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The Biathlon Injury and Illness Surveillance (BIIS) project protocol: A prospective cohort study across two World Cup seasons

journal contribution
posted on 04.01.2021, 05:48 by J Fitzpatrick, Nirmala PereraNirmala Perera
© Introduction Reliably and accurately establishing injury and illness epidemiology in biathletes will provide insight into seasonal changes, provide potential to better embed innovative prevention strategies and advance sports medicine through the provision of effective healthcare to biathletes. The main objective of the Biathlon Injury and Illness Study (BIIS) is to provide the first comprehensive epidemiological profile of injury and illness in biathlon athletes during two consecutive Biathlon World Cup seasons over 2-years. Methods The BIIS study methodology is established in line with the International Olympic Committee (IOC) injury and illness surveillance protocols using a biathlon-specific injury and illness report form. Team medical staff will provide weekly data using injury and illness definitions of any injury or illness that receives medical attention regardless of time loss. Injuries or illness must be diagnosed and reported by a qualified medical professional (eg, team physician, physiotherapist) to ensure accurate and reliable diagnoses. Descriptive statistics will be used to identify the type, body region and nature of the injury or illness and athlete demographics such as age and gender. Summary measures of injury and illnesses per 1000 athlete-days will be calculated whereby the total number of athletes will be multiplied by the number of days in the season to calculate athlete-days. Ethics and Dissemination This study has been approved by the Bellbery Human Research Ethics Committee (HREC reference: 2017-10-757). Results will be published irrespective of negative or positive outcomes and disseminated through different platforms to reach a wide range of stakeholders.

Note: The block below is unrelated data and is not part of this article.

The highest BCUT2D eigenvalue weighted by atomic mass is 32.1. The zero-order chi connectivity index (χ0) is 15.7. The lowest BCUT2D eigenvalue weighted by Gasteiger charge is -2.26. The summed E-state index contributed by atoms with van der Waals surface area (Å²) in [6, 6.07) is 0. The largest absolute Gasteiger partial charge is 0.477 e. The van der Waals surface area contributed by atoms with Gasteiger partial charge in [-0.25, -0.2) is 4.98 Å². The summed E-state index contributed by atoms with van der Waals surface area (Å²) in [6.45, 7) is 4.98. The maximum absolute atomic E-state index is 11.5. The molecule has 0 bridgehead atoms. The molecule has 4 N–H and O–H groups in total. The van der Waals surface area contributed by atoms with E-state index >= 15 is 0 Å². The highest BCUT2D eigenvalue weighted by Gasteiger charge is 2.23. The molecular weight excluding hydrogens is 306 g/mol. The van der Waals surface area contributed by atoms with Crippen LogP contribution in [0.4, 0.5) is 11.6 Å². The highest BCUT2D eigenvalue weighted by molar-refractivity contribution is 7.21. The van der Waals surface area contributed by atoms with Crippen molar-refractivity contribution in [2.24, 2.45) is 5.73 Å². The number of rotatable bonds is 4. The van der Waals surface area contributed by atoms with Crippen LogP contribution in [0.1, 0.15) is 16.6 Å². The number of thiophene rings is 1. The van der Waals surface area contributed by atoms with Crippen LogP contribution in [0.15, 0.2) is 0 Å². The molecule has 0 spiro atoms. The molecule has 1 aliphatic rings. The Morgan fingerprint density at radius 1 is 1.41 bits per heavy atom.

History

Publication Date

27/11/2020

Journal

BMJ Open Sport and Exercise Medicine

Volume

6

Issue

1

Pagination

6p.

Publisher

BMJ Publishing Group

ISSN

2055-7647

Rights Statement

The Author reserves all moral rights over the deposited text and must be credited if any re-use occurs. Documents deposited in OPAL are the Open Access versions of outputs published elsewhere. Changes resulting from the publishing process may therefore not be reflected in this document. The final published version may be obtained via the publisher’s DOI. Please note that additional copyright and access restrictions may apply to the published version.

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